Pretty quickly, they were saying to you, “Hey, we’d like you to lead a group.” So they made sure you were online. You went through the one-on-one membership class to learn what this church is about. You learned the doctrine. Then they said, “We’d love you to get into a group,” and you guys agreed to do all that, and now they’re starting a new group with you as leaders.
When the church sphere functions as it should, we get to know each other. We’re carrying each other’s burdens. There’s honesty and transparency in the church. In what way do you think that it impacts mental health?
TF: The whole idea of relationship, that’s what a lot of people are missing. It’s important to try to help them understand what a healthy relationship actually looks like because there are a lot of people who are striving to find it in very unhealthy ways.
JP: That’s the important thing about the church. I think that’s why Paul, when he starts talking about abiding in Christ, he then talks about the church, then the home, then the world, then the spiritual realm. People always ask me, when they read about this in my book, The Revolutionary Disciple, “Why the church before the home?”
Paul writes Ephesians to Greeks and Romans. The only kind of home they knew was the home they had been handed. So the church shows them, Oh, this is what a marriage is supposed to like. Not that version you were handed.
Yes, we come to church, and we hear the sermon. But getting to know each other, modeling for one another honesty and transparency — that’s the church sphere.
In that context, that’s when people go, “Oh, that’s what love looks like.” So now I know what to change about my life that impacts my home.
“That’s what leadership looks like at the church. It’s not self-serving or a privilege. It’s a responsibility to lay down my life for another.” So now when I take leadership back home, I’m not saying, “I’m the leader. I’m the boss. Do what I say.” That comes from the world. Instead, I’m saying, “I lay down my life for you. I serve you.”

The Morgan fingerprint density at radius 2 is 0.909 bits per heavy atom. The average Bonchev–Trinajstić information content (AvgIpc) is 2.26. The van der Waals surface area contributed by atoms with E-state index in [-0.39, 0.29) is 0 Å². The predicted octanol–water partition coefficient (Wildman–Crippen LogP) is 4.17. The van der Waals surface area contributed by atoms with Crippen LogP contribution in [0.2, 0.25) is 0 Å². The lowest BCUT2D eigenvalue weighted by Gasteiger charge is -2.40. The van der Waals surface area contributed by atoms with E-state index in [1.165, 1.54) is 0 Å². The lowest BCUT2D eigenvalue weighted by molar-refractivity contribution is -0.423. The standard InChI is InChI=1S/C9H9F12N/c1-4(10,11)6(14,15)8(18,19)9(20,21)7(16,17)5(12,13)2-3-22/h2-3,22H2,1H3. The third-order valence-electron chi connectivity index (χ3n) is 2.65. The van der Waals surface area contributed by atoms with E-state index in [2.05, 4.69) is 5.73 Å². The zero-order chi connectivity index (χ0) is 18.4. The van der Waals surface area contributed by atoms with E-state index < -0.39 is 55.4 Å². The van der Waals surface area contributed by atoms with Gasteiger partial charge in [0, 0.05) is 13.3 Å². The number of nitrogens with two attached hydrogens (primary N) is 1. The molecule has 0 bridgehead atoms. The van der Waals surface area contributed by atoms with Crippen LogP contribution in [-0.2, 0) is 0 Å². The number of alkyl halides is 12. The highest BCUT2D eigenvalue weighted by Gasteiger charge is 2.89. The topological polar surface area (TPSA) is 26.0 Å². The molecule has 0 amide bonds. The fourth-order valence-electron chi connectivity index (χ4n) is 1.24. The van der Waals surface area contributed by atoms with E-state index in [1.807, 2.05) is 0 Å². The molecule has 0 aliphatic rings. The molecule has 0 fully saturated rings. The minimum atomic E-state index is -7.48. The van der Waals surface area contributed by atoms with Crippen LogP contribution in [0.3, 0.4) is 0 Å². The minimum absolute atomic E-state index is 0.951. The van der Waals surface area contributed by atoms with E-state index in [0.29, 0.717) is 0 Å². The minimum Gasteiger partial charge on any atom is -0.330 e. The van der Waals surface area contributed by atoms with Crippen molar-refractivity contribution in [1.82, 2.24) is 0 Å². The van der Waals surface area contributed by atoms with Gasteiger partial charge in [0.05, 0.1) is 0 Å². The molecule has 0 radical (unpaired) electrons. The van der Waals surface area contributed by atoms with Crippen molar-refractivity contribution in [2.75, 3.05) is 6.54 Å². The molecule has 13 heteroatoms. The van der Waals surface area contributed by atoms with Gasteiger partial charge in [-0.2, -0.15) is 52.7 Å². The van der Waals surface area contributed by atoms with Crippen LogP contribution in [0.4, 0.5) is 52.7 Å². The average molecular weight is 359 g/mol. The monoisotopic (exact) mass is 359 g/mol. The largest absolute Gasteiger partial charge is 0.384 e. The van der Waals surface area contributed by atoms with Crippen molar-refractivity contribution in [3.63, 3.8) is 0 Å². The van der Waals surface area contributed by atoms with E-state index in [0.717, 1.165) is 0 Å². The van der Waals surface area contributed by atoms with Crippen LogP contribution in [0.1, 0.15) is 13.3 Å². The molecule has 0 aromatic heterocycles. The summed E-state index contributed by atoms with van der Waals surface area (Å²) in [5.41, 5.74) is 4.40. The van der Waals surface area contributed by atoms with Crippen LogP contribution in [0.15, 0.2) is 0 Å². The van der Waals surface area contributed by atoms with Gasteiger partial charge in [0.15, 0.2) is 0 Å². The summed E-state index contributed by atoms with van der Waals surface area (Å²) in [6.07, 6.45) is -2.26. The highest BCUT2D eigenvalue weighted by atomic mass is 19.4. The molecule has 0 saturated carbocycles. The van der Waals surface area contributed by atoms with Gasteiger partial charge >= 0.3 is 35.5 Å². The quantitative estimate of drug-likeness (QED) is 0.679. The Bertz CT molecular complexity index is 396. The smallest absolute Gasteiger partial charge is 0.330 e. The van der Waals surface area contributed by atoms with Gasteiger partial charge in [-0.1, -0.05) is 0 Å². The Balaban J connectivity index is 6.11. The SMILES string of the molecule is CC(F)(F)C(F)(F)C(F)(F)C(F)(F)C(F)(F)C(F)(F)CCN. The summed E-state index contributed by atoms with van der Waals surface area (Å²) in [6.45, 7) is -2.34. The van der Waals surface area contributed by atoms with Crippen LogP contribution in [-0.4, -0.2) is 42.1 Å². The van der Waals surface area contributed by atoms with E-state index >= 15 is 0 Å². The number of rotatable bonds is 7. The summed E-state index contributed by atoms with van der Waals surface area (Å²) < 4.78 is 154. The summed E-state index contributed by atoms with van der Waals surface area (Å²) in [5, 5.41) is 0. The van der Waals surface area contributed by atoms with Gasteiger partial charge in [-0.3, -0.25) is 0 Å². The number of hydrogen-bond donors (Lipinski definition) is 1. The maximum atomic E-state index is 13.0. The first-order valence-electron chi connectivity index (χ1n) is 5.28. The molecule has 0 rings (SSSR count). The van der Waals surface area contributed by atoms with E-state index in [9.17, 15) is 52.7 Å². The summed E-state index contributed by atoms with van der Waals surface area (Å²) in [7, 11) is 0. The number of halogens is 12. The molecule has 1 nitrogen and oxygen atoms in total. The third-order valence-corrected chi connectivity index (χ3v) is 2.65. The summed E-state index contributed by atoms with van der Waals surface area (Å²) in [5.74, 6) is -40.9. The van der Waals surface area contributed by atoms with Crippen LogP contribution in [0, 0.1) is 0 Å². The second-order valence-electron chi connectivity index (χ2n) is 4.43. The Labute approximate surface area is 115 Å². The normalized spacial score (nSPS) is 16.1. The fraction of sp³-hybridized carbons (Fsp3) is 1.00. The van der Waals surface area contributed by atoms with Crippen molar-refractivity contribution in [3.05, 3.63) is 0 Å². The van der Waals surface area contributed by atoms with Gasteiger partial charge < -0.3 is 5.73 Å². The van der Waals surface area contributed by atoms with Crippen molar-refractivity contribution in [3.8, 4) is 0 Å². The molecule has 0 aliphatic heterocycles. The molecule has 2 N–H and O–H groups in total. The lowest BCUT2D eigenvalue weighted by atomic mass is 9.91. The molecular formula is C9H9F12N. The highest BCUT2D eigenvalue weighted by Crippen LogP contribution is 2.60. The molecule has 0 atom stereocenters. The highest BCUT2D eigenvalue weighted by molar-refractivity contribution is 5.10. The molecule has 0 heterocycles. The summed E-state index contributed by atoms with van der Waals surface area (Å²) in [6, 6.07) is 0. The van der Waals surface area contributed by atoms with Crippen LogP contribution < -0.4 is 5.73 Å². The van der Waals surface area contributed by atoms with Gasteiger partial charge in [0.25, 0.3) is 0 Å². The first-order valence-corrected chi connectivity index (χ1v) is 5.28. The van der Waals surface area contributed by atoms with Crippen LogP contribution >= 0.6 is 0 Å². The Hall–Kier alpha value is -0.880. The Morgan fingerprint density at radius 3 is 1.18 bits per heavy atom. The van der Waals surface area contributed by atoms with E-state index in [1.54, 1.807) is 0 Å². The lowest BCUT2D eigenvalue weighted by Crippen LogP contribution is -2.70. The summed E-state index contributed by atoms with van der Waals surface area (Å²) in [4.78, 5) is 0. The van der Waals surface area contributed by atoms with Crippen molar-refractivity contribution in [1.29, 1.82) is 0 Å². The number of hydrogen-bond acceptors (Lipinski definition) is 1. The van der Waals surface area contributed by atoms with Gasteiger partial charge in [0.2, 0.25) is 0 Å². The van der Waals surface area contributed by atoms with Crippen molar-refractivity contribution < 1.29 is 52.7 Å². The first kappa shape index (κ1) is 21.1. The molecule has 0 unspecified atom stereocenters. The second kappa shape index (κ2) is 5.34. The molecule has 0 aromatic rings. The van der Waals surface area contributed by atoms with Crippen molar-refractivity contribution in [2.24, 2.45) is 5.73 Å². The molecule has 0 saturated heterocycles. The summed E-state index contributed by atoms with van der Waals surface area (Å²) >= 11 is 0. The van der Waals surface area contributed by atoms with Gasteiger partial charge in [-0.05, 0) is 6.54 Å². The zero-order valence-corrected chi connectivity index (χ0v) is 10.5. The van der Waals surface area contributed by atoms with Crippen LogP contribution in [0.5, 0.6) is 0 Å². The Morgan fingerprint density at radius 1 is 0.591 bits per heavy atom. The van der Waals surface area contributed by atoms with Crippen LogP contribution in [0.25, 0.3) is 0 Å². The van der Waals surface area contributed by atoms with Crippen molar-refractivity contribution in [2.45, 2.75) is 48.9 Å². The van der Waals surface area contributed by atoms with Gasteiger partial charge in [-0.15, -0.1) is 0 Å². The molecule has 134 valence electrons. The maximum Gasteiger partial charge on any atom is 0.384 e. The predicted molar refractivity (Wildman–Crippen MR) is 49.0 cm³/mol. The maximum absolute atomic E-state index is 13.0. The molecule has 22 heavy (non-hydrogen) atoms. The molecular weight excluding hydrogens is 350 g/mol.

So as you see the church sphere builds relationships in the church that now can impact the home.
If the church was to live this out, the impact to the home and to every other part is so huge.
I’m watching your kids, Taylor and Jenna, the way they serve, the way they love, the way they connect. And that’s why I’m so glad you guys are home group leaders because you’ve done that. Now, you can actually show them that, but you do it in such a humble way.
How did you get your kids to want to be here, to build these kind of relationships? Is there a trick to that for families?
TF: Well, we would drag them basically everywhere we would go a lot of the time. I think part of that is that mindset of leading by example in inviting them in, not saying, “Oh, they’re just a kid.
JP: What’s one thing you would say to people who go to church but are not in a relational environment? What’s one thing that would be a reason for them to move into that relational version of the church.
JF: I would challenge them that they are starving themselves. They can’t eat one meal a week and live on that. Not only do we need to have daily time in the Word, but we need to be part of a group that is doing life with us.
When things are great, you celebrate together, and when things are down, you push through that together. Sundays are great, but it’s just not enough to get you through the other six days.
That’s why we need to dive into discipleship in the church sphere headfirst.
Read Jim Putman’s book with Chad Harrington, The Revolutionary Disciple, about how to walk with humility in the church.